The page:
The citizens of Trento are no doubt happy to reclaim their city from the 585 moral theologians who invaded it for a giant five-day, three-generation family reunion (the group of us included pre-Vatican II, Vatican II and post-Vatican II moral theologians from 73 countries). I’m sure we gave Trentinos plenty of fodder for any number of “How many theologians does it take to…” jokes. What we left them with pales in comparison to what many of us are taking home. In addition to a hankering for gelato, the ever-versatile “Prego!,” and the warm smiles of the African “cousins” I didn’t know I had, I’ve comprised a list of my Trento takeways. I hope that other folks in the family will add to it.
- Africa rising. Laurenti Megesa and Anne Nasimiya of Hekima College in Kenya noted that as the result of engagement with traditional African religions, the Catholicism in Africa is emerging from the predominantly Western/Tridentine paradigm in which it was formed during colonialization into a dynamic African Catholic Church with much to offer the wider Catholic community. Beneset Bujo, currently at the University of Fribourg in Switzerland, advised those of us in the West to engage the inherently communal anthropology that supports African ethics. And we will need to continue to support the growth of moral theology there, as well as in India and Latin America, since these regions will soon be home to 75% of Catholics.
- Attention to racism. Bryan Massingale of Marquette University and Maria Teresa Davila of Andover Newton Theological Seminary called our attention to the seemingly inescapable human tendency to “racialize the other.” This fault that lies at the root of personal and social sin must be a necessary focal point of moral theology in the 21st century.
- No more moral scapegoating. Many of us expressed frustration that the bishops who participated in plenary sessions did not address the impact of the sexual abuse crisis on the Church’s public credibility when it comes to any moral matter. However, Charles Curran of Southern Methodist University, one of two members of the family actually teaching moral theology before Vatican II, dramatically turned the tables on us when he called moral theologians to task for our silence during the decades of sex abuse in the U.S. and Europe. Rather than blame bishops, he encouraged us to accept our vocational responsibility to speak out against injustice and support victims.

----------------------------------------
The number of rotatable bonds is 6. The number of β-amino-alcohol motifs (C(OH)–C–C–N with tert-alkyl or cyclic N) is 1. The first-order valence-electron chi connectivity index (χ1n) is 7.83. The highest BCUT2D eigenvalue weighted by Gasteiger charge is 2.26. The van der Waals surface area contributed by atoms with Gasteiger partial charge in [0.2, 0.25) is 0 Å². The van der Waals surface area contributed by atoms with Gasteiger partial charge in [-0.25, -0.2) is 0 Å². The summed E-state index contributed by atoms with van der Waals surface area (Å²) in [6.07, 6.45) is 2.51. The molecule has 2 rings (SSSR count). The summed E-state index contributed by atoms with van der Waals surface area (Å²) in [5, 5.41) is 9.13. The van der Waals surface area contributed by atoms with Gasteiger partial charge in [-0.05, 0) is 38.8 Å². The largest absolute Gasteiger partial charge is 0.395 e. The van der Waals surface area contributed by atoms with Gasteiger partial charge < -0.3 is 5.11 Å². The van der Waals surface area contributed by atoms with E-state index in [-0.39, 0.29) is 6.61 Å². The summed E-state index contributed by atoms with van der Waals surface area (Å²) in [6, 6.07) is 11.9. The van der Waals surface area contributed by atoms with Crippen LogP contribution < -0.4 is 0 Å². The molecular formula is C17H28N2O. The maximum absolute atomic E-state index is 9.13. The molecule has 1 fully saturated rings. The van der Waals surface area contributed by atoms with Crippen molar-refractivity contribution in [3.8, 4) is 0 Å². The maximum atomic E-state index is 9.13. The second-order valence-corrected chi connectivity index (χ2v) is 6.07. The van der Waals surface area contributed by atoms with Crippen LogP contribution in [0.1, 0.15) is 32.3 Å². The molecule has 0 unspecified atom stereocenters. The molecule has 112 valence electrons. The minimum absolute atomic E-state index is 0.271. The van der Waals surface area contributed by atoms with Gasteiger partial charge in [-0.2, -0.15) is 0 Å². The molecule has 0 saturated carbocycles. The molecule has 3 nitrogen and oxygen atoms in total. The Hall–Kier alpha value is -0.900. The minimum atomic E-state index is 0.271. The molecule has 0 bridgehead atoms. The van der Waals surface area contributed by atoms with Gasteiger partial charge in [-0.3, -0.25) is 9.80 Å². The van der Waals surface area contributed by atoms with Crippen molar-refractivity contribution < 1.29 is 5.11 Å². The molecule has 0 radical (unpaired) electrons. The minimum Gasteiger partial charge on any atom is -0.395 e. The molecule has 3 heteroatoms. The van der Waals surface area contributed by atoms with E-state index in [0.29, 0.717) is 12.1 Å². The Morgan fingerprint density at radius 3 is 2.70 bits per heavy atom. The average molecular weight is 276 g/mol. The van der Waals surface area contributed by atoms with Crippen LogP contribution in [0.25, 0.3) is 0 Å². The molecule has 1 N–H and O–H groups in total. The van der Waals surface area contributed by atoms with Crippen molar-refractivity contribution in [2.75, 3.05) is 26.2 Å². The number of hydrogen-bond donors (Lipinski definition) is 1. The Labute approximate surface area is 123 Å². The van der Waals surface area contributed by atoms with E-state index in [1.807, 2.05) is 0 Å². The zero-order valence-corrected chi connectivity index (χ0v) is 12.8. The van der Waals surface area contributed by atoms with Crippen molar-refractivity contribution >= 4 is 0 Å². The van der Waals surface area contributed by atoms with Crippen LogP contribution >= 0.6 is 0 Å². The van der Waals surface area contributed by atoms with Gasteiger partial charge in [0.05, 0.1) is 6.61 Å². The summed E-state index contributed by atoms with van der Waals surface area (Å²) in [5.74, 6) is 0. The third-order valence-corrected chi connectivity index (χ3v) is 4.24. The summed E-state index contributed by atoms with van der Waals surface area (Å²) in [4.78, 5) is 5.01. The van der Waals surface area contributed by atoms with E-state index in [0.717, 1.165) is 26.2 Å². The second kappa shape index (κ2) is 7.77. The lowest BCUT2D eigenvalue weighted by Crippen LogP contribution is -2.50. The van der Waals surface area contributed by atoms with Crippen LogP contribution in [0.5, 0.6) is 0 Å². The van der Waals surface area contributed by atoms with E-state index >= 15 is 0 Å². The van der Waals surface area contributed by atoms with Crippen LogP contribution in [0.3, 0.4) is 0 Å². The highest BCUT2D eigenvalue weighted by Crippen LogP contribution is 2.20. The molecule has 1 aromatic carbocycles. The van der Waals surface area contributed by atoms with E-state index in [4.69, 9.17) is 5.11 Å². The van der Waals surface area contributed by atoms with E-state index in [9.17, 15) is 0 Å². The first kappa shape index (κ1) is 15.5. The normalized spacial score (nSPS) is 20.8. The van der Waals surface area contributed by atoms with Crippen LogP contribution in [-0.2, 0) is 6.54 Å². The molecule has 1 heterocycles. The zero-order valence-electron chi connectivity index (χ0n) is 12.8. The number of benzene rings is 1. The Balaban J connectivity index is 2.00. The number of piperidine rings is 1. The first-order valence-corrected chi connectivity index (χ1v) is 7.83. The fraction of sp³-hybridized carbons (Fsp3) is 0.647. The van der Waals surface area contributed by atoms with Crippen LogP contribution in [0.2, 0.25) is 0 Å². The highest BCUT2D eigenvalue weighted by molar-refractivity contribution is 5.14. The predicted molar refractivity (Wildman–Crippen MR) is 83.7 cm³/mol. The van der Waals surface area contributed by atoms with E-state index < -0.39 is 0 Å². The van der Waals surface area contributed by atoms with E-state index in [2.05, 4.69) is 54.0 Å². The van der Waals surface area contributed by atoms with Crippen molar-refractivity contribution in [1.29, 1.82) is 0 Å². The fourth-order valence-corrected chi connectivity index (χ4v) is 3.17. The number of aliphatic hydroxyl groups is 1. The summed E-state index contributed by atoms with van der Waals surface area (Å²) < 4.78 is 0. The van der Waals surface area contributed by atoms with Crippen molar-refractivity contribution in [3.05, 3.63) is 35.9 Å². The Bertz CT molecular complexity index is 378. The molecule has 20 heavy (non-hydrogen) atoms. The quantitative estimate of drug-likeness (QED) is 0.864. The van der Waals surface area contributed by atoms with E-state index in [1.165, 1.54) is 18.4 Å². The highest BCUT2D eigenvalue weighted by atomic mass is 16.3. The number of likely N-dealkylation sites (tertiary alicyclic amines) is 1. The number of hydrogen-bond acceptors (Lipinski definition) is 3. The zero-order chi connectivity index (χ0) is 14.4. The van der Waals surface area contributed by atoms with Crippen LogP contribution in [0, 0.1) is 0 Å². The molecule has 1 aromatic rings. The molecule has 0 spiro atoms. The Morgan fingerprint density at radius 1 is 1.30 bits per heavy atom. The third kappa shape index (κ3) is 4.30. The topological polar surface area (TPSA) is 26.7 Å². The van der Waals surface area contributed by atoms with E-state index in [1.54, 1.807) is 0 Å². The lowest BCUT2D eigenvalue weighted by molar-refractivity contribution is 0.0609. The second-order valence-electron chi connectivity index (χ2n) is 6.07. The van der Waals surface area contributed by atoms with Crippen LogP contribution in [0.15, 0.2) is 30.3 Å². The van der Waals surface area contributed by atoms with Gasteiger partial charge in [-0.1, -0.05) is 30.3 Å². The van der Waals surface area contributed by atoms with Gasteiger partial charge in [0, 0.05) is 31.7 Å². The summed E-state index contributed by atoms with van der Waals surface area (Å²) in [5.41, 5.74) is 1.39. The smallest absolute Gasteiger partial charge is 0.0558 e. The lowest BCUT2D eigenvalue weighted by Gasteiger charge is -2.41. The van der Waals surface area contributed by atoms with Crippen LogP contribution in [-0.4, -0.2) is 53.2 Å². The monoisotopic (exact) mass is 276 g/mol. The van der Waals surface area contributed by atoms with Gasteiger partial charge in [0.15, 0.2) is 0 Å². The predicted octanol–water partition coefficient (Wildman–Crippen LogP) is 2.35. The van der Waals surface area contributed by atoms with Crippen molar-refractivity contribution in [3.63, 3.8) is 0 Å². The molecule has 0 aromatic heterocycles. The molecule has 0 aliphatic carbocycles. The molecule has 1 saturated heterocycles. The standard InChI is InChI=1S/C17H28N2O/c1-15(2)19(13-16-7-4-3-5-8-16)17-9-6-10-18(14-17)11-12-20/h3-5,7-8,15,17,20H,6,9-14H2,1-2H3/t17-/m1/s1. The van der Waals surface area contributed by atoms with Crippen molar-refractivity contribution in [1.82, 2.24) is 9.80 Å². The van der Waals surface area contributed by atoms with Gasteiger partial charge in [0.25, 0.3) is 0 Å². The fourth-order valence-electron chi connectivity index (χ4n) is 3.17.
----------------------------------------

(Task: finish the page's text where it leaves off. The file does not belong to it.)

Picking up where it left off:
- The feminization of moral theology. The inclusion of women into moral theology since Vatican II has dramatically changed the discipline. As Julie Clague from the University of Glasgow put it, “When new members join the club, the club changes.” And yet, as Mercy Amba Oduyoye and Trinity Theological Seminary in Geneva noted in the opening plenary, Catholicism, like many other religions on the planet, continues to undermine the agency of women. We will need to think creatively about how to do more than simply give women a voice in Catholic moral theology.
- Fear and hope. Bishop Kevin Dowling of Johannesburg, South Africa prophetically observed that fear remains a significant obstacle to meaningful social change, both within the Church and in the global community. Panels and presentations surfaced these fears: fear of indigenous religions, fear of gender and emotions, fear of acknowledging the extent of moral failure, fear of reprisals from the hierarchy, fear that the discipline will fragment into cultural-specific contexts or issue-specific silos, fear that the forces of globalization cannot be resisted. In the end, the future of moral theology needs to be about hope, since most sensed that this is the tradition’s best antidote to fear.
The final session of our gathering considered the future of this collective body. For now, a leadership team will be formed to consider various possibilities for regional meetings and an international on-line network. There’s also talk about another international gathering to mark the 50th anniversaries of Gaudium et Spes or Humanae Vitae in 2015 or 2018. If the family fun in Trento is any indicator (check out the montage that captures the spirit of the conference), that will be a reunion we won’t want to miss.